Around 1944 Black decided that he would design his own vehicle to compete with Jaguar in the post war era. In reality he simply drew a few sketches of the car that he desired and then gave the drawings to two of his staff. One to work on the front section and the other on the rear. This may seem strange but his idea was to keep the eventual product a secret and therefore only he would decide on the final concept.

1946 Triumph 1800 Roadster: Image Submitted by Rick Feibusch 2012 1946 Triumph 1800 Roadster

Standard Motors had the rights to the several of the SS Jaguar engines as they had designed them back in the 1930s for the then new Jaguar company. Before Jaguar could get back into post war production Sir John told Lyons that they could no longer supply the popular two liter high performance prewar engine and Jaguar would have to look elsewhere for a supplier.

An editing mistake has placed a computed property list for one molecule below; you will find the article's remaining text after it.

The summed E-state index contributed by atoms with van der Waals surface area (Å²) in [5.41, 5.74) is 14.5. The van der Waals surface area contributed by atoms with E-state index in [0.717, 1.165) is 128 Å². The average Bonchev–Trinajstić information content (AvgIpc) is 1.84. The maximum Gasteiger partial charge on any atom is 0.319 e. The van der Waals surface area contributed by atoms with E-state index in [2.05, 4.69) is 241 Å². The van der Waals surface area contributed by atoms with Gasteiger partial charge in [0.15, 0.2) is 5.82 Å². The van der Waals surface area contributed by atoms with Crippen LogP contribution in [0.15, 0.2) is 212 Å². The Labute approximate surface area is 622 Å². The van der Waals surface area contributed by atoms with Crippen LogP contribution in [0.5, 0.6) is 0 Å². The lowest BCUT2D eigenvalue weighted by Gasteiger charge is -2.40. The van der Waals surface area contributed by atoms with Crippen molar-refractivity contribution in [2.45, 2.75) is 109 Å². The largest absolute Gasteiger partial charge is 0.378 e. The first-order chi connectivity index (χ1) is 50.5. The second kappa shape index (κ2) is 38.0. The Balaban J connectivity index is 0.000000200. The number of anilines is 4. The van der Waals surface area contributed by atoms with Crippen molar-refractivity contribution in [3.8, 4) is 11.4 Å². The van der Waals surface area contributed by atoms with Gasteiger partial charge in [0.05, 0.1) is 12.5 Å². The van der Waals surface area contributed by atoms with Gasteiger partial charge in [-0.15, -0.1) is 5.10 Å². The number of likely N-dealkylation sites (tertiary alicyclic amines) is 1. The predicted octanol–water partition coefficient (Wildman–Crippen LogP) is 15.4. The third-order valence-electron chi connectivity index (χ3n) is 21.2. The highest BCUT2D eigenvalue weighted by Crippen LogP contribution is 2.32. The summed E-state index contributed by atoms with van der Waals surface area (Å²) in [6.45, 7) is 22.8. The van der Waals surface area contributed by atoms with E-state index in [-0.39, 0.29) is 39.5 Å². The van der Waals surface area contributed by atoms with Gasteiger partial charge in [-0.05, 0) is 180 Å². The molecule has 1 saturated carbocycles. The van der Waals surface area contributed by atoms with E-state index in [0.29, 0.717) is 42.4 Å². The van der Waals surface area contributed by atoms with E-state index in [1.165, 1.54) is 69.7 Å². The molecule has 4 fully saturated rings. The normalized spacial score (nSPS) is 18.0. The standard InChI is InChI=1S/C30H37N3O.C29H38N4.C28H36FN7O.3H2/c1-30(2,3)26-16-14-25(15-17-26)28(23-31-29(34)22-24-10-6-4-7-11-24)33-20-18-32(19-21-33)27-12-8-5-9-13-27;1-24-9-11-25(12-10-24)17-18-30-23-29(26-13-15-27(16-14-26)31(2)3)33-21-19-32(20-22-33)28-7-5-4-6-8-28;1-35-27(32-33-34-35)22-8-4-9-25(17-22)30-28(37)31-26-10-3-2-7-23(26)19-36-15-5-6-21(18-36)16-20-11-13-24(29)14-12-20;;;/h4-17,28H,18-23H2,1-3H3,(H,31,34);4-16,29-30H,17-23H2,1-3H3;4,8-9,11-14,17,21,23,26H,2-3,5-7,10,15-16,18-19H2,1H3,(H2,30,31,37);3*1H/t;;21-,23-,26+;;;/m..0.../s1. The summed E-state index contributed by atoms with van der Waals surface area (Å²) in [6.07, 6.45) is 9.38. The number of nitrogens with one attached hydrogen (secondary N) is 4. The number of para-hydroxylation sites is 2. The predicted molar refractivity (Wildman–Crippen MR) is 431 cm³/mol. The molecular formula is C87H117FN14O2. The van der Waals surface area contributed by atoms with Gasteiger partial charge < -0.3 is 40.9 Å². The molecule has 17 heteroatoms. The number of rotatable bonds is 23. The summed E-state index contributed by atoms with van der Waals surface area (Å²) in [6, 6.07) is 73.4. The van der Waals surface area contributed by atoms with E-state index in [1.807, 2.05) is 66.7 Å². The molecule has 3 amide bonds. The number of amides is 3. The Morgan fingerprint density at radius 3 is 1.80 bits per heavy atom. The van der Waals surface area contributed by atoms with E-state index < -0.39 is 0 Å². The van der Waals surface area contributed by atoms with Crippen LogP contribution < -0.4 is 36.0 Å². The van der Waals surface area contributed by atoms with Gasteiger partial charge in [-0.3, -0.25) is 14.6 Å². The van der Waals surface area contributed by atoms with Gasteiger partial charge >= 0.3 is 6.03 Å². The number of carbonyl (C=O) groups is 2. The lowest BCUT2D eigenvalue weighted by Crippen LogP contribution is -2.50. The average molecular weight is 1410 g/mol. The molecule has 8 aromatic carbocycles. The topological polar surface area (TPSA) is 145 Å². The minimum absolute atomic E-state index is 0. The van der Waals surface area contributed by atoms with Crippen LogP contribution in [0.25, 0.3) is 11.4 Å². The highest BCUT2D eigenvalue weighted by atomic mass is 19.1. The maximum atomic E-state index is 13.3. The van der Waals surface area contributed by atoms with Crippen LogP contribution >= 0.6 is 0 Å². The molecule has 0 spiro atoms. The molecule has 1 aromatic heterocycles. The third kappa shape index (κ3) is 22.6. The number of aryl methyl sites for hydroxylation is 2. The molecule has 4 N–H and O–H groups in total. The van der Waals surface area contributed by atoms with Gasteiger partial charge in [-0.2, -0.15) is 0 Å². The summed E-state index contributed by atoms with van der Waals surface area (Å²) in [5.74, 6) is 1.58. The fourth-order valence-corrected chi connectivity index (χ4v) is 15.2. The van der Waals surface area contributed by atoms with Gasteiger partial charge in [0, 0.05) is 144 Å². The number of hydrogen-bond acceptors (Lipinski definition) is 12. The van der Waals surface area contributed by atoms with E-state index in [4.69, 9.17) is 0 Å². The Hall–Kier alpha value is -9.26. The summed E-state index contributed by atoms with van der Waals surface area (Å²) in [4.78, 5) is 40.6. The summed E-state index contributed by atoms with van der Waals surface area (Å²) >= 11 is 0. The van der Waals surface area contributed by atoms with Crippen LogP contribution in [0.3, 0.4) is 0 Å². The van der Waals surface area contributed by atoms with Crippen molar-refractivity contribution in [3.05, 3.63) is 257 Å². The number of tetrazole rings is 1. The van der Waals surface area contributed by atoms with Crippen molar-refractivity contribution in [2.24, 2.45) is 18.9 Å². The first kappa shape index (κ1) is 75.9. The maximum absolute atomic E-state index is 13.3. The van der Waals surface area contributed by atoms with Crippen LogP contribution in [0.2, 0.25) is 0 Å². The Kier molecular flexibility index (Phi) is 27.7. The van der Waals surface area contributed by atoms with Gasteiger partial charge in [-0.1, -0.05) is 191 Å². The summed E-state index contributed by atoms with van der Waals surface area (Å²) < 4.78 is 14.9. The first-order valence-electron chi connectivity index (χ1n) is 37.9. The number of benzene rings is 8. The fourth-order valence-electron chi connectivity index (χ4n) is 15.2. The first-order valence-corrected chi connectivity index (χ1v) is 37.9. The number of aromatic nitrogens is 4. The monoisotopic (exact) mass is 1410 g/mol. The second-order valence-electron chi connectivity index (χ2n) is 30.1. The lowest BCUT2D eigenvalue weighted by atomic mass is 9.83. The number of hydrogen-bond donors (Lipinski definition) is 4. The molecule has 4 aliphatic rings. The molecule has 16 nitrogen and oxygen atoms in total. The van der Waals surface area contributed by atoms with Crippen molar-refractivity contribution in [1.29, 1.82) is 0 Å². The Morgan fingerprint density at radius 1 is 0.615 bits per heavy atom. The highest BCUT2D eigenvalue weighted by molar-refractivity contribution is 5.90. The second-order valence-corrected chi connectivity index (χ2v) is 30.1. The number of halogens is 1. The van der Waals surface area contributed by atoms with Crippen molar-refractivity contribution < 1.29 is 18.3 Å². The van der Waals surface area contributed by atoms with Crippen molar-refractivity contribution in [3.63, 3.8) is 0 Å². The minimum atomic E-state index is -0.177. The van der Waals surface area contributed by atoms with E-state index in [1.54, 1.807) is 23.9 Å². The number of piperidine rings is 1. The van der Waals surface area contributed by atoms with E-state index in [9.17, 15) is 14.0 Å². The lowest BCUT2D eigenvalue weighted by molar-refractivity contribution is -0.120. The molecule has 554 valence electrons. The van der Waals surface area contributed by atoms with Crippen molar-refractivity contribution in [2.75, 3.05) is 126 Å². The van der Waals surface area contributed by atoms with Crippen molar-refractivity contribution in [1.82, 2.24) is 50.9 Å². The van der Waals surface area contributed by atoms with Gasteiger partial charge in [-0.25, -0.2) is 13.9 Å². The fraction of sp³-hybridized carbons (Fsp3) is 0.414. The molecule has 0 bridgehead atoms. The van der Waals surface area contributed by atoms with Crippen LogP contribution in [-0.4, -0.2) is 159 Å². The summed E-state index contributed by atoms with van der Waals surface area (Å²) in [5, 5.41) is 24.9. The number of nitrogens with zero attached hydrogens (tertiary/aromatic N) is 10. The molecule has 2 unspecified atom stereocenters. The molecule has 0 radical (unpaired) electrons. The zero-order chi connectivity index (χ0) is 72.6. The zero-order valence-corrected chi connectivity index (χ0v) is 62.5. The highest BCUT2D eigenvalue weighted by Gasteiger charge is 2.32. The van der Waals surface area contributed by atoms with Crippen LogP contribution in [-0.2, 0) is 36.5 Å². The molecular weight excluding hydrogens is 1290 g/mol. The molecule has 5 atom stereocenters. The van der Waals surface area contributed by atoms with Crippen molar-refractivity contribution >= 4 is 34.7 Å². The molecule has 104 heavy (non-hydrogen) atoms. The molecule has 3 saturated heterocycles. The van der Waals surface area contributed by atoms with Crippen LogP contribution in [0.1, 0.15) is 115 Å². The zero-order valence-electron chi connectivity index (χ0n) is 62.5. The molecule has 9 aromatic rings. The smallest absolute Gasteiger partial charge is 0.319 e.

It would seem that Lyons was not over concerned by this announcement as Standard would still supply the larger six cylinder units. Which became the power base for the Jaguar marquee.

By the summer of 1946 Standard Triumph was ready to launch its new quality vehicle equipped with a revamped 2 liter prewar SS Jaguar engine. The new Standard Triumph 1800 was presented at the 1947 Earls Court Motor show. To say that the media were not impressed would be the understanding of the century. The Triumph 1800 incorporated a rumble seat and two huge front fenders with equally large headlights! Its performance was less than dramatic. 60 mph in about sixteen seconds.